Offering “dip” promotes intake of a moderately-liked raw vegetable among preschoolers with genetic sensitivity to bitterness

J Acad Nutr Diet. 2012 Feb;112(2):235-45. doi: 10.1016/j.jada.2011.08.032.

Abstract

Background: Evidence-based strategies for promoting vegetable consumption among children are limited.

Objective: To determine the effects of providing a palatable “dip” along with repeated exposure to a raw vegetable on preschoolers' liking and intake.

Participants: One hundred fifty-two predominately Hispanic preschool-aged children studied in Head Start classrooms in 2008.

Design: A between-subjects, quasiexperimental design was used. A moderately-liked raw vegetable (broccoli) was offered twice weekly at afternoon snacks for 7 weeks. Classrooms were randomized to receive broccoli in one of four conditions differing in the provision of dip. Bitter taste sensitivity was assessed using 6-n-propylthiouracil.

Intervention: Broccoli was provided in four conditions: with regular salad dressing as a dip, with a light (reduced energy/fat) version of the dressing as a dip, mixed with the regular dressing as a sauce, or plain (without dressing).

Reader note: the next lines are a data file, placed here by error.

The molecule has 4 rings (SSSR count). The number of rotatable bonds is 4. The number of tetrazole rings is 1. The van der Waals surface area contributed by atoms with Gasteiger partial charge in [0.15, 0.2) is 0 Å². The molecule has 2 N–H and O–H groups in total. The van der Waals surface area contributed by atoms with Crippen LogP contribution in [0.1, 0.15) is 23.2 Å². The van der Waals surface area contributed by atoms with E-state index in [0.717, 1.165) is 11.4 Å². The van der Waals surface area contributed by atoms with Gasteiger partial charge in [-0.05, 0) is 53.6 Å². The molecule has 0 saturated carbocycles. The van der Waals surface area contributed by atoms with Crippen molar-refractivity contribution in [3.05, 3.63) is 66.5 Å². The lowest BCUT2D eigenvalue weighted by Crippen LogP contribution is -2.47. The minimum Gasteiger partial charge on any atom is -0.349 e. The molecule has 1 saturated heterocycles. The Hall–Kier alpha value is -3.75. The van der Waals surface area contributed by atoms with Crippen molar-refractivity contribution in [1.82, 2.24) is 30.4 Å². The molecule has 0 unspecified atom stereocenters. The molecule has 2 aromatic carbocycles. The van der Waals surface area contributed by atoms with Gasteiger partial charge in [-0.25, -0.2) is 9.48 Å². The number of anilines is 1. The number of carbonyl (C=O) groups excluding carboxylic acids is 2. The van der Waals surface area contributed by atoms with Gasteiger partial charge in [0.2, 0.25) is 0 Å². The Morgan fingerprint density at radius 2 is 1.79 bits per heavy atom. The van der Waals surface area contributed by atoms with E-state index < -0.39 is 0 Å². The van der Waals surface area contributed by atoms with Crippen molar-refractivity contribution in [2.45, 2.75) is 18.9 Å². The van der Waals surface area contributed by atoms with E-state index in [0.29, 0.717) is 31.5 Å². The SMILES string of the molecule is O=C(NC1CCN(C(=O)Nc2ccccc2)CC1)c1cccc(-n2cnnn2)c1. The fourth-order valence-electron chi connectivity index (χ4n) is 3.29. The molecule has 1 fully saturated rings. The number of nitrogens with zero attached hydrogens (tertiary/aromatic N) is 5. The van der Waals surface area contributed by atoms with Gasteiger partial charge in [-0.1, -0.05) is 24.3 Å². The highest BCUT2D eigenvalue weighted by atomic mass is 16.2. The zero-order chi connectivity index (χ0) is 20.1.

Main outcome measures: Mean broccoli intake during 7 weeks of exposure and broccoli liking following exposure.

Statistical analyses: Descriptive statistics were generated. Multilevel models for repeated measures tested effects of condition and bitter sensitivity on mean broccoli intake during exposure and on pre- and post-exposure liking while adjusting for classroom effects and potential covariates.

Results: The majority of Hispanic preschoolers (70%) showed sensitivity to the bitter taste of 6-n-propylthiouracil. Children's broccoli liking increased following exposure but did not vary by dip condition or bitter sensitivity. Bitter-sensitive children, however, ate 80% more broccoli with dressing than when served plain (P<0.001); effects did vary based on whether regular or light dressing was provided as a dip or sauce. Dip did not promote broccoli intake among bitter-insensitive children.

Conclusions: Providing dip—regular, light, or as a sauce—increased raw broccoli intake among bitter-sensitive Hispanic preschoolers. Findings suggest that offering low-fat dips can promote vegetable intake among some children who are sensitive to bitter tastes.

Publication types

  • Randomized Controlled Trial
  • Research Support, Non-U.S. Gov't

MeSH terms

  • Brassica / chemistry
  • Child, Preschool
  • Energy Intake*
  • Feeding Behavior*
  • Female
  • Food Preferences*
  • Hispanic Americans
  • Humans
  • Male
  • Propylthiouracil / analysis
  • Taste / genetics*
  • Vegetables*

Substances

  • Propylthiouracil